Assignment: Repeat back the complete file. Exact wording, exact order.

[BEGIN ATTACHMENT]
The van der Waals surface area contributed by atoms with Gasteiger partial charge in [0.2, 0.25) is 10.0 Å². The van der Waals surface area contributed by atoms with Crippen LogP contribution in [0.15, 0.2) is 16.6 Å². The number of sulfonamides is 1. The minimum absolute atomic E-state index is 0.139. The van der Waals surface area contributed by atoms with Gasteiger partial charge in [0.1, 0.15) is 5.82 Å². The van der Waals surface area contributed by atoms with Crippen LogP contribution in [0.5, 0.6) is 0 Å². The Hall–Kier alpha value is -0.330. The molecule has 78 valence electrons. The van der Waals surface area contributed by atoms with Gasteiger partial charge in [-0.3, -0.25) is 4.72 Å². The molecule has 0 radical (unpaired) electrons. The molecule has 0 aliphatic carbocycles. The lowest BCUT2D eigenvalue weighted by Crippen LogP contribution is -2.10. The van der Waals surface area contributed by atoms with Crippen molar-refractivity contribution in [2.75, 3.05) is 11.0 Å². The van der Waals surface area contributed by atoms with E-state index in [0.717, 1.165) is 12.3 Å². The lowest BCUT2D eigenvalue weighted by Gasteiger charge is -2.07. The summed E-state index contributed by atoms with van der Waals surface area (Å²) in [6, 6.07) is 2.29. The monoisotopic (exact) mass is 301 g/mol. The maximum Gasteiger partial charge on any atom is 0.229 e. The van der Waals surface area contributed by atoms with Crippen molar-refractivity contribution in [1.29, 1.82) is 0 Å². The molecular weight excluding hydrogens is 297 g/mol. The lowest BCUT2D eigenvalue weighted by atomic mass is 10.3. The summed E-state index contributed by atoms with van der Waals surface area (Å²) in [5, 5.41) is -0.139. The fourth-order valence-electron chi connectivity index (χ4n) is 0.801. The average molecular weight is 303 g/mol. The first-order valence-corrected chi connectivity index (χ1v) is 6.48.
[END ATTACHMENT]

The van der Waals surface area contributed by atoms with Gasteiger partial charge in [0.2, 0.25) is 10.0 Å². The van der Waals surface area contributed by atoms with Crippen LogP contribution in [0.15, 0.2) is 16.6 Å². The number of sulfonamides is 1. The minimum absolute atomic E-state index is 0.139. The van der Waals surface area contributed by atoms with Gasteiger partial charge in [0.1, 0.15) is 5.82 Å². The van der Waals surface area contributed by atoms with Crippen LogP contribution in [0.5, 0.6) is 0 Å². The Hall–Kier alpha value is -0.330. The molecule has 78 valence electrons. The van der Waals surface area contributed by atoms with Gasteiger partial charge in [-0.3, -0.25) is 4.72 Å². The molecule has 0 radical (unpaired) electrons. The molecule has 0 aliphatic carbocycles. The lowest BCUT2D eigenvalue weighted by Crippen LogP contribution is -2.10. The van der Waals surface area contributed by atoms with Crippen molar-refractivity contribution in [2.75, 3.05) is 11.0 Å². The van der Waals surface area contributed by atoms with E-state index in [0.717, 1.165) is 12.3 Å². The lowest BCUT2D eigenvalue weighted by Gasteiger charge is -2.07. The summed E-state index contributed by atoms with van der Waals surface area (Å²) in [6, 6.07) is 2.29. The monoisotopic (exact) mass is 301 g/mol. The maximum Gasteiger partial charge on any atom is 0.229 e. The van der Waals surface area contributed by atoms with Crippen molar-refractivity contribution in [1.29, 1.82) is 0 Å². The molecular weight excluding hydrogens is 297 g/mol. The lowest BCUT2D eigenvalue weighted by atomic mass is 10.3. The summed E-state index contributed by atoms with van der Waals surface area (Å²) in [5, 5.41) is -0.139. The fourth-order valence-electron chi connectivity index (χ4n) is 0.801. The average molecular weight is 303 g/mol. The first-order valence-corrected chi connectivity index (χ1v) is 6.48.